Baltimore Orioles: Revisiting why you don’t trade in the division

I’m on record as saying that if the Baltimore Orioles are going to trade Manny Machado, it absolutely can’t be within the AL East. To me, the reasoning for this is obvious. However I’m seeing a lot of progressive-type thinking, which leads me to believe that people aren’t necessarily against the idea.

Teams don’t make trades for no reason. They make them to better themselves. In the Orioles’ case, trading Machado wouldn’t make them better…for now. But it could make them better in the future. A team trading FOR Machado is going to be better right now. Get that? RIGHT NOW. Still think trading in the division is a good idea?

Now on the flip side, you’re taking prospects away from your division rivals. And ultimately, it might well be a fair point to ask why you wouldn’t take a deal from say Boston or NY if in fact that’s the best deal out there. If that’s the best the Orioles can do, is it really smart of them to turn the offer down? Isn’t that akin to cutting off one’s nose to spite their face?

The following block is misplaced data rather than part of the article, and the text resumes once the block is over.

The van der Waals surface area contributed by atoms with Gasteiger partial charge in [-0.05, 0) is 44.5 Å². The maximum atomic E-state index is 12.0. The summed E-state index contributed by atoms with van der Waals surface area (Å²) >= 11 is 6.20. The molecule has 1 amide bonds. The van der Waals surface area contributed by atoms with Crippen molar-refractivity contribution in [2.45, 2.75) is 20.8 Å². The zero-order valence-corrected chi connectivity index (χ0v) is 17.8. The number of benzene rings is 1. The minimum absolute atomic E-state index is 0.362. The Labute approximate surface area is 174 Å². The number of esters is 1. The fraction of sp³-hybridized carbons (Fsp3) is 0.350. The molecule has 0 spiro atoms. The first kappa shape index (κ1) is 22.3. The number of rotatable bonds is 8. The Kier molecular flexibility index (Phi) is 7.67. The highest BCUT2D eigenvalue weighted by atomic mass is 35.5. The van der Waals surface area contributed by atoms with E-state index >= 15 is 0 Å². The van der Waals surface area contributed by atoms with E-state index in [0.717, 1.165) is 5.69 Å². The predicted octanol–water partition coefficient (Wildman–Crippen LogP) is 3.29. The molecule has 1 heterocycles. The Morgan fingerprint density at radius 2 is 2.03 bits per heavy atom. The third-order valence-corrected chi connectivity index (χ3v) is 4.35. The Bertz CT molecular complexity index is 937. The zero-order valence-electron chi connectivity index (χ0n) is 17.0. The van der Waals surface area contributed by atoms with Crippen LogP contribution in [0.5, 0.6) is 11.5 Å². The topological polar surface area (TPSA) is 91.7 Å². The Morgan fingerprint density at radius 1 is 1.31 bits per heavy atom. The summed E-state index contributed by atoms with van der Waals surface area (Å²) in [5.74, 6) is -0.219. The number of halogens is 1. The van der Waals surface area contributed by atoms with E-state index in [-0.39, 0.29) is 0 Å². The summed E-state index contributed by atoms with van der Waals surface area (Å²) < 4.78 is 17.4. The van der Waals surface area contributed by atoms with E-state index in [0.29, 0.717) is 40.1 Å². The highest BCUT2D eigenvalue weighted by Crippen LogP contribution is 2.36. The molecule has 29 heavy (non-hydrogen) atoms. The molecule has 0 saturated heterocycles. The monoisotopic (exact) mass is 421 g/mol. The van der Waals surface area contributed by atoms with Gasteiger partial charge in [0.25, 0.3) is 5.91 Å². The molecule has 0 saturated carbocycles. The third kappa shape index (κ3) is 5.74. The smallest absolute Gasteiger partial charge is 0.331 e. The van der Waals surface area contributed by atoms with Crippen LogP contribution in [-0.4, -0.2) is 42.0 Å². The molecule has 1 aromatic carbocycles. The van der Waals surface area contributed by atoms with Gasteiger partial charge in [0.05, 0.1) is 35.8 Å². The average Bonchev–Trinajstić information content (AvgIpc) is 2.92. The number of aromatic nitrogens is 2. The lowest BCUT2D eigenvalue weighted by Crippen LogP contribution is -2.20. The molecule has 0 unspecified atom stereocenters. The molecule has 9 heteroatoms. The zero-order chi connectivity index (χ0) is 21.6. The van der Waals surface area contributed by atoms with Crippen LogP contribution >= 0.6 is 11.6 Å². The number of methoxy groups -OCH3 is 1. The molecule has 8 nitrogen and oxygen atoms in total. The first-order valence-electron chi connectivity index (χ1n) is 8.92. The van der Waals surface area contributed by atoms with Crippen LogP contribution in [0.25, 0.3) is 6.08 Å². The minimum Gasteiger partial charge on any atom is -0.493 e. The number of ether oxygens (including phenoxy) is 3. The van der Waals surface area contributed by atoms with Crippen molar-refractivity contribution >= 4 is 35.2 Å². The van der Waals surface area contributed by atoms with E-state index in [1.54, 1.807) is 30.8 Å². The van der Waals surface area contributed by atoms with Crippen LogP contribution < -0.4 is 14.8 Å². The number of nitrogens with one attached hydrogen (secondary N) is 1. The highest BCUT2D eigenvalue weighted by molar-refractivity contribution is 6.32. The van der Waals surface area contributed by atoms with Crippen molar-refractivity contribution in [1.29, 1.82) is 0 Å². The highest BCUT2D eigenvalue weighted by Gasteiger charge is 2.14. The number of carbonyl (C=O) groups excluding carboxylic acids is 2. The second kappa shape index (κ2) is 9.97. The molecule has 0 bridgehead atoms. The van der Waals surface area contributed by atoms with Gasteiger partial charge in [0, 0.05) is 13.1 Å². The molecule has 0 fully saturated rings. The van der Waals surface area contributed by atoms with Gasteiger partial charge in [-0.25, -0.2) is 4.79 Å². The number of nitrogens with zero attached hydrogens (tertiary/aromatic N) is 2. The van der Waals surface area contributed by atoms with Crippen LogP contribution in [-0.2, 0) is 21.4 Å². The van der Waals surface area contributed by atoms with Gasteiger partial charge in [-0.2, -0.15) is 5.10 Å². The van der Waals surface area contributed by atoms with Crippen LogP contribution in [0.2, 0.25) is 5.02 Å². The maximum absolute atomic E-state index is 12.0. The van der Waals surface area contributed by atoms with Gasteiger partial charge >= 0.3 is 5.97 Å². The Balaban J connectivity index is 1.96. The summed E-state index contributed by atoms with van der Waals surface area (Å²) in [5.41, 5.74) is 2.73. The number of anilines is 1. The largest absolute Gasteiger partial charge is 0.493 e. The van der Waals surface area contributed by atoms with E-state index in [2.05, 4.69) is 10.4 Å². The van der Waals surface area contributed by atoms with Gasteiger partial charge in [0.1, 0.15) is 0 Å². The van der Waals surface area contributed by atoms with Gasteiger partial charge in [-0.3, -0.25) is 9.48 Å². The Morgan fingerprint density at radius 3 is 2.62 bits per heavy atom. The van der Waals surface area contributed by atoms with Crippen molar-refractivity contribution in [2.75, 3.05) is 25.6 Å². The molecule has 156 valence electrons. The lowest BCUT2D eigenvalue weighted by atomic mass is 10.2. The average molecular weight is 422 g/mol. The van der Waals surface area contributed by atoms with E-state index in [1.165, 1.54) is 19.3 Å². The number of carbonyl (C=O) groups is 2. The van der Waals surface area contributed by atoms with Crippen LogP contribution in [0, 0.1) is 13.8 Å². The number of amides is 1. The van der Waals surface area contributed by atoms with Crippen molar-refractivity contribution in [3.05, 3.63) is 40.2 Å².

Perhaps it is. But ask yourselves…do the Orioles really need to make a deal? If anything, if they wait until the trade deadline and re-evaluate things based on the first half, they might get more for him than they otherwise would have. (If they decide to trade him at that time.) But the Orioles don’t need to worry about getting his salary off the books for any reason. So it’s not wise to take a deal just for the sake of making one.

And it’s not wise to basically help out your main competition. Yet many fans seem to question why the Orioles wouldn’t listen to offers from New York. And I suspect they’d be the same ones who would in turn question the Orioles further when thousands of fans come into Camden Yards wearing pinstriped Machado jerseys. Why did they do that? How could they do that?

I suppose that new school thinking says that you should at the very least consider trading within your division if the opportunity arises. But just because something’s new doesn’t necessarily mean it’s better.

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